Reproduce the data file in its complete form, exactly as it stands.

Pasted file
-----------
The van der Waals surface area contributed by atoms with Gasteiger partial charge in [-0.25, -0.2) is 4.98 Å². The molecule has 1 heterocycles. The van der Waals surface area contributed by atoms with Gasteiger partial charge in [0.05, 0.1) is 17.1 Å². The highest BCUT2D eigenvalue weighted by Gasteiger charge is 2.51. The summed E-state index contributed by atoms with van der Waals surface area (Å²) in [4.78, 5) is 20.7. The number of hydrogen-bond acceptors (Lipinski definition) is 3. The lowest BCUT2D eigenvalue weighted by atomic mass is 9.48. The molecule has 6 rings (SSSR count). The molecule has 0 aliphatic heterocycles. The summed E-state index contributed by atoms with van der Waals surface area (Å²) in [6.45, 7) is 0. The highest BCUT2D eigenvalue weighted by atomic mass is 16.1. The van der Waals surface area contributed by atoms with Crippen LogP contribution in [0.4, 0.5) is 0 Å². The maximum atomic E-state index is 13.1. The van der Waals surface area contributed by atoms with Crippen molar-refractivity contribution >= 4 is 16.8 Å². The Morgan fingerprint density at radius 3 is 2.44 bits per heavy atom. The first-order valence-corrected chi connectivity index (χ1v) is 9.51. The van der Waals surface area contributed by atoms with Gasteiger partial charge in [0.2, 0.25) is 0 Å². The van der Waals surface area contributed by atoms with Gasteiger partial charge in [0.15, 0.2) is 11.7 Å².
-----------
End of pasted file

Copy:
The van der Waals surface area contributed by atoms with Gasteiger partial charge in [-0.25, -0.2) is 4.98 Å². The molecule has 1 heterocycles. The van der Waals surface area contributed by atoms with Gasteiger partial charge in [0.05, 0.1) is 17.1 Å². The highest BCUT2D eigenvalue weighted by Gasteiger charge is 2.51. The summed E-state index contributed by atoms with van der Waals surface area (Å²) in [4.78, 5) is 20.7. The number of hydrogen-bond acceptors (Lipinski definition) is 3. The lowest BCUT2D eigenvalue weighted by atomic mass is 9.48. The molecule has 6 rings (SSSR count). The molecule has 0 aliphatic heterocycles. The summed E-state index contributed by atoms with van der Waals surface area (Å²) in [6.45, 7) is 0. The highest BCUT2D eigenvalue weighted by atomic mass is 16.1. The van der Waals surface area contributed by atoms with Crippen LogP contribution in [0.4, 0.5) is 0 Å². The maximum atomic E-state index is 13.1. The van der Waals surface area contributed by atoms with Crippen molar-refractivity contribution >= 4 is 16.8 Å². The Morgan fingerprint density at radius 3 is 2.44 bits per heavy atom. The first-order valence-corrected chi connectivity index (χ1v) is 9.51. The van der Waals surface area contributed by atoms with Gasteiger partial charge in [0.2, 0.25) is 0 Å². The van der Waals surface area contributed by atoms with Gasteiger partial charge in [0.15, 0.2) is 11.7 Å².